The terraced hills rising from the valley are designed to create a sculpted interior landform that serves as the ground, seating and shelving – an informal zone with opportunities to relax, talk or read quietly, all while staying connected to the larger space. Semi-private reading areas and conference rooms are embedded into the hills, while book stacks and table seating are set on long, flat areas atop. This central, open area is fully accessible and incorporates one of the largest book Automated Storage and Retrieval Systems (ASRS) in the world.

Punctuating the large space to transition between the scale of the valley and the books are tall, slender columns that mushroom into flat panels shaped like ginkgo leaves – referencing a 290-million-year-old tree species native to China. The overlapping panels and the interstitial glass inserts create a canopy-like roof that floods the interiors with filtered daylight. Under this ginkgo canopy, one can reach the summit that overlooks the valley of books and the horizon of the vast landscape beyond. This experience of oneness with the immediate surroundings and the imagined world offered in books allows the reader to forge memories that are unique to the place.

At the northern and southern edges of the building, where real ginkgo trees are planted at the entry points, the hills focus their views outwards to enhance the connection with nature further. The library celebrates Beijing’s natural and cultural heritage by integrating reading, performance and landscape together.

Setting the green standard with sustainable technology

The Beijing City Library rethinks how libraries today can address the pressing climate challenges while incorporating cutting-edge technology to improve visitor experience. The building achieved China’s GBEL Three Star, the highest attainable sustainability standard in the country, by minimising both embodied and operational carbon. The project is as much a steward of its environment as of the communities it serves.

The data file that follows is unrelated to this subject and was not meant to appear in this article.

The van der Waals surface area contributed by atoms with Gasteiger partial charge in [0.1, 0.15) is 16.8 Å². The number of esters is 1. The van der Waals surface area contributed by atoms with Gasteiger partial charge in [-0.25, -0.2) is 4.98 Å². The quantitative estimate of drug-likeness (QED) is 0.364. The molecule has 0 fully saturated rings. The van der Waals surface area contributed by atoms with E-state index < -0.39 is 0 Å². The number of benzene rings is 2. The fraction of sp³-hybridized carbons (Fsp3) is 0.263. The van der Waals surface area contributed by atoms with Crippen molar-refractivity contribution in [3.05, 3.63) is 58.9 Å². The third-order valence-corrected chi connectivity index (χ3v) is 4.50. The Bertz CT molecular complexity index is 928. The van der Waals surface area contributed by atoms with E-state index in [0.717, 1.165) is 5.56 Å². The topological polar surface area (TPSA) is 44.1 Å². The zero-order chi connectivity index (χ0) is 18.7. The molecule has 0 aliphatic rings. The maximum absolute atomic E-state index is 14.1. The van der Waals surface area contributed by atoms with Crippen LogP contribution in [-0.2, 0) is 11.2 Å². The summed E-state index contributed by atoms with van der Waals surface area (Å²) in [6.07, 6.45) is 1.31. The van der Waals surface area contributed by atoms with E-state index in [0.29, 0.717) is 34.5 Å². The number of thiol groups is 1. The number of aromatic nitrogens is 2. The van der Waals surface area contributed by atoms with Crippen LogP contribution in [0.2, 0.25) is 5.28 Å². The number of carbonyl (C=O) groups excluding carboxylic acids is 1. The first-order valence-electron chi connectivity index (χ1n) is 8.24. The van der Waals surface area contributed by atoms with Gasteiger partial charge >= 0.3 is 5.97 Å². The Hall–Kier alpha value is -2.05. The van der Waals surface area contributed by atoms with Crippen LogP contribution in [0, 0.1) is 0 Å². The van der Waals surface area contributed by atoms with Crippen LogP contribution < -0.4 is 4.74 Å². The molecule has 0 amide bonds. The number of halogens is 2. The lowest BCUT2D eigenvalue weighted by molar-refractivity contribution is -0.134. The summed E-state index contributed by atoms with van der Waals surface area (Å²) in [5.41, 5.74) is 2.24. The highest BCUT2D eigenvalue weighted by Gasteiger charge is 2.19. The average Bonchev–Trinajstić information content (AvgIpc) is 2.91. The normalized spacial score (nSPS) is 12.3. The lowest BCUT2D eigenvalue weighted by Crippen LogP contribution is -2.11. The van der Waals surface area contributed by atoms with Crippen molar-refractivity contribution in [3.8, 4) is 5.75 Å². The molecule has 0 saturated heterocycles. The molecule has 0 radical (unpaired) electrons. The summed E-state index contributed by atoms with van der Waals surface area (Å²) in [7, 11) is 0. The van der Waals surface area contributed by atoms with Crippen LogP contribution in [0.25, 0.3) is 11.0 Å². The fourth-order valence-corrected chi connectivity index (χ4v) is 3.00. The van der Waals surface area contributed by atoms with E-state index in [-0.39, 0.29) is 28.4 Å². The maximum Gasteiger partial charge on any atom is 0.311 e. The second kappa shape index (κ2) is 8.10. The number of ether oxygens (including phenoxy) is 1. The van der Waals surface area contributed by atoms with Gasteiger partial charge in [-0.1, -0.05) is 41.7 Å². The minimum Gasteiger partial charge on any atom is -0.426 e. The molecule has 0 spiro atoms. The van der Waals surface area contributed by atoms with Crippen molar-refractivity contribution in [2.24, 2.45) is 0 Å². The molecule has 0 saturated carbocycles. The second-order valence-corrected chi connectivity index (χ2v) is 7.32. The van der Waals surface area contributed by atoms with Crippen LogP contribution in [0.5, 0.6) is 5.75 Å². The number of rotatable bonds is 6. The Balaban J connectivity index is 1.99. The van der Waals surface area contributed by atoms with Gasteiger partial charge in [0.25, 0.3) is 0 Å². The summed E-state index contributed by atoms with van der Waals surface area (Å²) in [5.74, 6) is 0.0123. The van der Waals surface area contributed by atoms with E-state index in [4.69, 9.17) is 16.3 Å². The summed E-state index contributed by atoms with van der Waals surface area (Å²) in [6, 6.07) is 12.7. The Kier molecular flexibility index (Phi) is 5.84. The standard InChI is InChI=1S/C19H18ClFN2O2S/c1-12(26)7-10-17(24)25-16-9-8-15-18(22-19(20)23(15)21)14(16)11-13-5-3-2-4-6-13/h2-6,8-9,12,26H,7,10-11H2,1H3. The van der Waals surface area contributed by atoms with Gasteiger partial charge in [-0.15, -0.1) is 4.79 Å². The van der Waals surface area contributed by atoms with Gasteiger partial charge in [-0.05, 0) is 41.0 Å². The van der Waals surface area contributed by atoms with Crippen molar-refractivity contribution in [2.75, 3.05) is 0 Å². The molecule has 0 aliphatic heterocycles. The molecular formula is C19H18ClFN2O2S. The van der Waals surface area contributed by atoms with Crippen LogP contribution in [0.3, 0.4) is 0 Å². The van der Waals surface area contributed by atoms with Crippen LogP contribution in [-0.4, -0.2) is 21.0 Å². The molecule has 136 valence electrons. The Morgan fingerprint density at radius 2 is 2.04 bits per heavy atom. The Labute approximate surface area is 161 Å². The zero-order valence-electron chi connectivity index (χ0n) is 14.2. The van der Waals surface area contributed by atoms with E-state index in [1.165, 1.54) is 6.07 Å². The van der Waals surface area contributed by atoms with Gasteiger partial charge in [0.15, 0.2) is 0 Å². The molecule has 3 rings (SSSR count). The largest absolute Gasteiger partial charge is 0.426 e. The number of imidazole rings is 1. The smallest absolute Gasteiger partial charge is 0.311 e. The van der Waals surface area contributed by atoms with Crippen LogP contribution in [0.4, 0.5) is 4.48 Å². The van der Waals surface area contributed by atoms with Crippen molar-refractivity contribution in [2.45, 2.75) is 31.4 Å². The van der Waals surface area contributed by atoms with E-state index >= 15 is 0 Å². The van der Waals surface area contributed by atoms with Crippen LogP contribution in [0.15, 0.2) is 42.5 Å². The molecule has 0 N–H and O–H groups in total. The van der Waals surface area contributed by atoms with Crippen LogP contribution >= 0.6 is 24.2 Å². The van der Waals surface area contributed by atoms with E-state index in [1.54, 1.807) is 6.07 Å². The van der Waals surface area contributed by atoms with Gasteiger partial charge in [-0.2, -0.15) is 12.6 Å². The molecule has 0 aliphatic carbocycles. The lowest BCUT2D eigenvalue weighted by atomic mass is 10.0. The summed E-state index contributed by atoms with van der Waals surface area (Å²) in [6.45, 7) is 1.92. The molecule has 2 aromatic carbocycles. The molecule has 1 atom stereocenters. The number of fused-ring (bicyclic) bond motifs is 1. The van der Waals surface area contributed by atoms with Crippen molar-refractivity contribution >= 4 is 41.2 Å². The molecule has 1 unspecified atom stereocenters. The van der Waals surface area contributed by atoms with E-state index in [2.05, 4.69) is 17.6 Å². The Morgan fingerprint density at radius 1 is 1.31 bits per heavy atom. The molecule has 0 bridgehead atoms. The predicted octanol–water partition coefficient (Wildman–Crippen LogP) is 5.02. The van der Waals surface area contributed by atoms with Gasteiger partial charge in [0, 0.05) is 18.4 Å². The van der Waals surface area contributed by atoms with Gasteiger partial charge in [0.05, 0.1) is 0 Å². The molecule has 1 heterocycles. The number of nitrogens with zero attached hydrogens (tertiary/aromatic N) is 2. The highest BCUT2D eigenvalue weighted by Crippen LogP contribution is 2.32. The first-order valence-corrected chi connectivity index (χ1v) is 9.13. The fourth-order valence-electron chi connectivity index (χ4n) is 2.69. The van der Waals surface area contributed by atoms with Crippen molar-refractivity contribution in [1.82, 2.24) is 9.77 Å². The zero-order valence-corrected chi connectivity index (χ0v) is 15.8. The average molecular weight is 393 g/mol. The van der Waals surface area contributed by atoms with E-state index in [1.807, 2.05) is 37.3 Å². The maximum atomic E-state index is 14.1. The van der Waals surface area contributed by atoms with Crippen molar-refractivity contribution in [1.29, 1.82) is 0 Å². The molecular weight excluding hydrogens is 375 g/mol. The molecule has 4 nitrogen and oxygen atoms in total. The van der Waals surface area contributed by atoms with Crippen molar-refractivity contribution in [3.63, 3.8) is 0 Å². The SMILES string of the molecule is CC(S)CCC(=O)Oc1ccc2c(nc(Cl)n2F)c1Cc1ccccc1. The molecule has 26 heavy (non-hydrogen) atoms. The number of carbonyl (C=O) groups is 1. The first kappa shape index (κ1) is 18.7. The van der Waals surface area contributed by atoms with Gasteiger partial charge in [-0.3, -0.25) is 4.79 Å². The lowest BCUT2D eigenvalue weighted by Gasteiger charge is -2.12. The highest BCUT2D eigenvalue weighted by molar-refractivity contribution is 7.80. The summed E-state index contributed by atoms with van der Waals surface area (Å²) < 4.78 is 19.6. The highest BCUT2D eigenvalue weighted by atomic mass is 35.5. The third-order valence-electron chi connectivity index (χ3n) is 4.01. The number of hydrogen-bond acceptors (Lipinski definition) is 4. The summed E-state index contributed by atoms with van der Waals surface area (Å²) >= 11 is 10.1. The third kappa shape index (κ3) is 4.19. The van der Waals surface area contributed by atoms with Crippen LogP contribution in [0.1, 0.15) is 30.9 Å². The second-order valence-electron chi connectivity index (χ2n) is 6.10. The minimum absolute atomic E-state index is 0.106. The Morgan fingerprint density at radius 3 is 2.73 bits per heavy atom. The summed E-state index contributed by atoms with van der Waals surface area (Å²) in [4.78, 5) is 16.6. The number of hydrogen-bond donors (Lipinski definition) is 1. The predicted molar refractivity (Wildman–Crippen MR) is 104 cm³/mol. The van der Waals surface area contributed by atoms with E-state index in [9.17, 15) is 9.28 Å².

The use of modular components and a rationalised structural grid reduces the manufacturing waste for the building. For the ginkgo tree columns, a single module type is rotated on a 9 x 9m grid throughout the building to give the appearance of variety while being efficient to fabricate and install. These columns also house integrated technology to control interior climate, lighting and acoustics, as well as collect rainwater from the roof to be reused for irrigation by channelling it to a green infrastructure system.

Generous roof overhangs reduce solar gain on the glass facades – currently the largest load-bearing glass system in China – achieving an important design element without compromising on sustainability. To further optimise the facade, the design reduces the height of the glass on the east and west wells and uses insulated low-E glass. The roof has integrated photovoltaic (BIPV) construction elements that replace the conventional roofing and facade materials, utilising the prime exposure of the rooftop to sunlight for renewable energy production.